What: Shares of both Energy Transfer Partners (NYSE:ETP) and its general partner, Energy Transfer Equity (NYSE:ET), slumped on Thursday morning, down 12% and 11%, respectively at 11:00 a.m. ET. Driving the selling were weaker segment earnings at Energy Transfer Partners, with its midstream unit continuing to be pressured by low natural gas and NLG prices.
So what: Energy Transfer Partners reported adjusted EBITDA of $1.36 billion, which was down $168 million from the year-ago period. Driving this weakness was a drop in earnings from its retail marketing and midstream segments:
The retail marketing segment's weaker results were primarily driven by a number of asset dropdown transactions completed with Sunoco (NYSE:SUN) as well as selling Sunoco's general partner to its own general partner, Energy Transfer Equity. That transition left the midstream segment as the primary weak spot, with its earnings slumping due to a big dip in non fee-based contracts and processing gross margin, which is directly exposed to lower natural gas and NLG prices.
Despite this weakness, as well as some pressure within some of its other segments, Energy Transfer Partners' distributable cash flow jumped $165 million to $959 million pushing its distribution coverage ratio to 1.07 times. While that sounds strong, the increase was largely due to some tax benefits, which has the market a bit concerned because without those benefits both distributable cash flow and the coverage ratio would have been much weaker. That's concerning to investors because it leaves open the potential for Energy Transfer Partners to be forced to reduce its distribution if conditions don't improve, which would also impact Energy Transfer Equity's ability to maintain its own distribution because the bulk of its cash flow comes from its namesake MLP.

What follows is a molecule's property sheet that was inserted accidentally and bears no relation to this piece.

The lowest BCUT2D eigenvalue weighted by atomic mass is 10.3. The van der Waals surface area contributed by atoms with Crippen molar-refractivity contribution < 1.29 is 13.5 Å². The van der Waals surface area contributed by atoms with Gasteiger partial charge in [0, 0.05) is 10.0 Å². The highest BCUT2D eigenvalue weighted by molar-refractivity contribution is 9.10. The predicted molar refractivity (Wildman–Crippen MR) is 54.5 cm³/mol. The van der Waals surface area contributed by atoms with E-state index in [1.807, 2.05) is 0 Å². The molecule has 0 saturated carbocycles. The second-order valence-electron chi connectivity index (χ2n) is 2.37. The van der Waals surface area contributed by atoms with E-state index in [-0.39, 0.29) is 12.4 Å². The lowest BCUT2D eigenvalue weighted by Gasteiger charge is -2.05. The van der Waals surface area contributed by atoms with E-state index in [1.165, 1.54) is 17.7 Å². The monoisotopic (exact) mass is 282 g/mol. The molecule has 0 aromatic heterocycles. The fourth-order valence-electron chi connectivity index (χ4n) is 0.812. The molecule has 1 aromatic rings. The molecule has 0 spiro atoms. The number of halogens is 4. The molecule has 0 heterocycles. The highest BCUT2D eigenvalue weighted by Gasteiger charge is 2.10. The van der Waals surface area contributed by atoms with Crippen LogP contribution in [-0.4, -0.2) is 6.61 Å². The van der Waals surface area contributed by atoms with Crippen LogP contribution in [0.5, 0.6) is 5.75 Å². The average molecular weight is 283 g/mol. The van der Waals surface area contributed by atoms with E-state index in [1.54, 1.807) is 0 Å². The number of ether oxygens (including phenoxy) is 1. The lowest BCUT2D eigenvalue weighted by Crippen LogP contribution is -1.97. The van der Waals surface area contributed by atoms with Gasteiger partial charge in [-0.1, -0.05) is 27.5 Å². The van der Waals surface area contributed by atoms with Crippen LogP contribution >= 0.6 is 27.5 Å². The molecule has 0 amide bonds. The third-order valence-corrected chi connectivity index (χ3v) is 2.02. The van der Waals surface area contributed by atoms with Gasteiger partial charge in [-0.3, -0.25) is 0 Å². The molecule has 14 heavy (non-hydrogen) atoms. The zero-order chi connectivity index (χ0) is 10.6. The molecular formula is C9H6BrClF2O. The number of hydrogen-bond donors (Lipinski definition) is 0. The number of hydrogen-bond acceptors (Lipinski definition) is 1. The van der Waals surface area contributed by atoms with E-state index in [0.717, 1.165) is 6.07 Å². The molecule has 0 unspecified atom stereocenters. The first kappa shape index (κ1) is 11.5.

Now what: Investors weren't thrilled with the results because Energy Transfer Partners is clearly feeling some impact from the downturn in commodity prices. This has investors nervous because it doesn't put an end to questions surrounding the sustainability of the company's distribution, which the market doesn't think is safe. So, until the company's numbers back up its statements that the distribution can be maintained, investors will remain skeptical.